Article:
Cravats - a Regency must
The pièce-de-résistance of any Regency gentleman's attire, as we all know, was his cravat. Although it has almost disappeared from men’s wardrobes, it lives on in fiction. Georgette Heyer instilled in her readers the importance of this starched and tied neck-kerchief. The variety of ways for trying a cravat was a source of competition and envy between the dandies of the period.
So, what is a cravat?
The answer is - a simple piece of fine linen cut into a triangle and hemmed.
Linen is made from the flax plant and in the Regency period was imported into Britain from Germany. It was also produced in Ireland where its production was a cottage industry. Families spun, wove and dyed the cloth as well as made shirts, underclothes and household linen for sale. It was sold by the yard by linen-drapers, haberdashers and travelling salesmen. Womenfolk then manufactured their family's nightwear, shirts and cravats, by hand, as sewing machines weren't widely available until after 1829.
I didn't realise how much importance the cravat had assumed in my own writing until I began this article. Then I discovered that the humble cravat was a part of the tension of many of the scenes between the hero and heroine of The Persuasion of Miss Jane Brody as their relationship grew.
The heroine, Jane Brody, sees it, feels it, smells it.
With the first bars of the waltz, Lord Dalton offered his left hand to her as he slid his right arm onto her waist. Her skin warmed at his touch and she glanced up into his dark eyes to find them gazing at her intently. Flustered, she looked down and found herself staring at his sapphire-studded cravat pin.
She felt the crisp starched linen of his cravat under one hand while the fingers of her other hand were entwined in his soft wavy hair.
Inside the carriage she was again aware of Lord Dalton’s close proximity seated opposite her. His long legs crowded hers. His attentive eyes watched her closely. The mingled scents of his freshly shaven face and crisply starched cravat besieged her senses. She squirmed on her seat attempting to subdue her tremors of attraction.
The cravat becomes an integral part of their Regency romance and a barometer of it.
A few minutes into the talk she made the error of including Jonathan in her survey of the room when making a point and faltered again. Had he taken to tying his cravat in a different way since they had parted? It appeared so. What else had he changed, in his efforts to forget her by obliterating everything in his life that reminded him of her? He looked immaculate in his evening clothes.
The hero, Jonathan, Marquis of Dalton, has his cravat put on …
He needed a wife who could fulfil a multitude of household tasks and social duties. He wanted a wife who supported his political activities and views, as well as one willing to provide him with the necessary heir and preferably other sons. He would like a wife who loved him. He suspected Miss Brody would not willingly do any of these things.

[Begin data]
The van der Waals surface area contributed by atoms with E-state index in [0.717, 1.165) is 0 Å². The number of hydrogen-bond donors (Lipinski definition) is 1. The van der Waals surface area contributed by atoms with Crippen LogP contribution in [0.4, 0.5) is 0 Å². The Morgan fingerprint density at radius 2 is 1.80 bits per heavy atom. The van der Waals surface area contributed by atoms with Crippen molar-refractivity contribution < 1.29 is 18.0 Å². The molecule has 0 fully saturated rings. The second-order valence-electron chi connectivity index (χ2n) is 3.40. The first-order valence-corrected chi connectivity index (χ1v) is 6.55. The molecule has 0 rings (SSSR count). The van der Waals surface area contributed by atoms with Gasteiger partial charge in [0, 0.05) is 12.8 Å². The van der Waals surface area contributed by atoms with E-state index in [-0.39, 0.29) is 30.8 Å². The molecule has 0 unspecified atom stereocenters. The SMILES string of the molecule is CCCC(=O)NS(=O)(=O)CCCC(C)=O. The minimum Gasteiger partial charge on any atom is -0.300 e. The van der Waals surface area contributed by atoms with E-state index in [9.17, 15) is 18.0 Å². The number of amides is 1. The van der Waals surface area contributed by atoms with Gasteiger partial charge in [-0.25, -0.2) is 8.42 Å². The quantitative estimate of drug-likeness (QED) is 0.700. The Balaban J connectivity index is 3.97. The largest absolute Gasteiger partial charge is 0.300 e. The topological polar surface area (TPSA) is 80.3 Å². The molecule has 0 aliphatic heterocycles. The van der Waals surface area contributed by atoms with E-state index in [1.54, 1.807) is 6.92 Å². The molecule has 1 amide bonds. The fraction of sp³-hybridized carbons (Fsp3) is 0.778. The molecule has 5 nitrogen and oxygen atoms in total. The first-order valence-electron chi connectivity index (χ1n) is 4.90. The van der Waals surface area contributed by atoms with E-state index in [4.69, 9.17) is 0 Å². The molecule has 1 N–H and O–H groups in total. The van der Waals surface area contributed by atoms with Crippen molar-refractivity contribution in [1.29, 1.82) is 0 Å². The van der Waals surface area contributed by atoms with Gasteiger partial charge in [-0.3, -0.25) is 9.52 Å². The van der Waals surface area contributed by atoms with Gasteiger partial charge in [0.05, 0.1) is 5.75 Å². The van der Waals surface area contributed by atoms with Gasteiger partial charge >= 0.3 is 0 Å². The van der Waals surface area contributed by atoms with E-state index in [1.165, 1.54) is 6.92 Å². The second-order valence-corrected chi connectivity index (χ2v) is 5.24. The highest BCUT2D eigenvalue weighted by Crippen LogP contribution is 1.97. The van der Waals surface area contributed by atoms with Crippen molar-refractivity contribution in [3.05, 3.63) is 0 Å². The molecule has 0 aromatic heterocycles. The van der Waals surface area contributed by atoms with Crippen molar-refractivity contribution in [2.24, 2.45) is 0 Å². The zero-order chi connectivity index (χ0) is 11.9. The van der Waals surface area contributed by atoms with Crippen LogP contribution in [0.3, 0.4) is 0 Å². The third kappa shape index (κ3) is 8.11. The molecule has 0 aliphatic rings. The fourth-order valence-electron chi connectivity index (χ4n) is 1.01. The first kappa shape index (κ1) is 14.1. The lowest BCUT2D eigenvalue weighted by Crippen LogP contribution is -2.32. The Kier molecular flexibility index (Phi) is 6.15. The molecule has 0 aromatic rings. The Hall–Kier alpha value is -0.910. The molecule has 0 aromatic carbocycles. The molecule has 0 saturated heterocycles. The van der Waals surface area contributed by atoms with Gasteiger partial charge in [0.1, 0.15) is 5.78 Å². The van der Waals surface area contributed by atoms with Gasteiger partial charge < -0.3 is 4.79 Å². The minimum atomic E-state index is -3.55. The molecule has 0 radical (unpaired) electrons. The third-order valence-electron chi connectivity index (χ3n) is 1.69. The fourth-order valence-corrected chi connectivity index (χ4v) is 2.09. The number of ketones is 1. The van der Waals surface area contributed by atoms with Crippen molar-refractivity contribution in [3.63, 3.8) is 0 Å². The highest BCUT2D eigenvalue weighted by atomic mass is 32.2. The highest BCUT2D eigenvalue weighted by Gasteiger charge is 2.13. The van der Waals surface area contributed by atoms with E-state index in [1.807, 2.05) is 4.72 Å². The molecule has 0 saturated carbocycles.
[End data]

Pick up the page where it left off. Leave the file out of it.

Finally, as his valet finished his task, Jonathan impatiently tugged the towel from his shoulders and surged to his feet. He must do something to distract himself. Ordering Jenkins to be quick, Jonathan stood impatiently as his cravat was tied, then struggled into his well-cut coat.
… and taken off in dramatic moments of cravat abuse.
as he gently lifted her and sat her on the canopied bed before kneeling to remove her shoes and garters. As he worked, she began undoing his cravat, destroying his valet’s skilled creation. With glee she watched the linen flutter to the floor, then gave him her full attention as he slipped off her stockings one at a time, kissing each foot as it was revealed before gently lowering it to the carpeted floor.
In his own chamber Jonathan ripped the cravat from around his neck and tossed it to the floor. Damn you, Jane – you care nothing for me, only about my influence for your cause.
So, I now see that the humble cravat has functions beyond its role as an item of dress and a neck-warmer. To the Regency author, this triangular piece of fine linen is an important prop, almost a character, able to convey not only status and personality, but also mood and sensuality. Long live the cravat!
Do you have some favourite Regency scenes in which the gentleman's cravat is vital to their telling?
Jennifer Forest, Jane Austen's Sewing Box: Craft Projects and Stories from Jane Austen's World. Murdoch Press, London, 2009, pp. 48-9, 58, 60-1. Link: http://jenniferforest.typepad.com/jennifer-forest/books.html
Wikipedia. http://en.wikipedia.org/wiki/Sewing_machine, accessed 24 Mar 2015.
Isabella Hargreaves, The Persuasion of Miss Jane Brody, Steam eReads, ebook, 2013.
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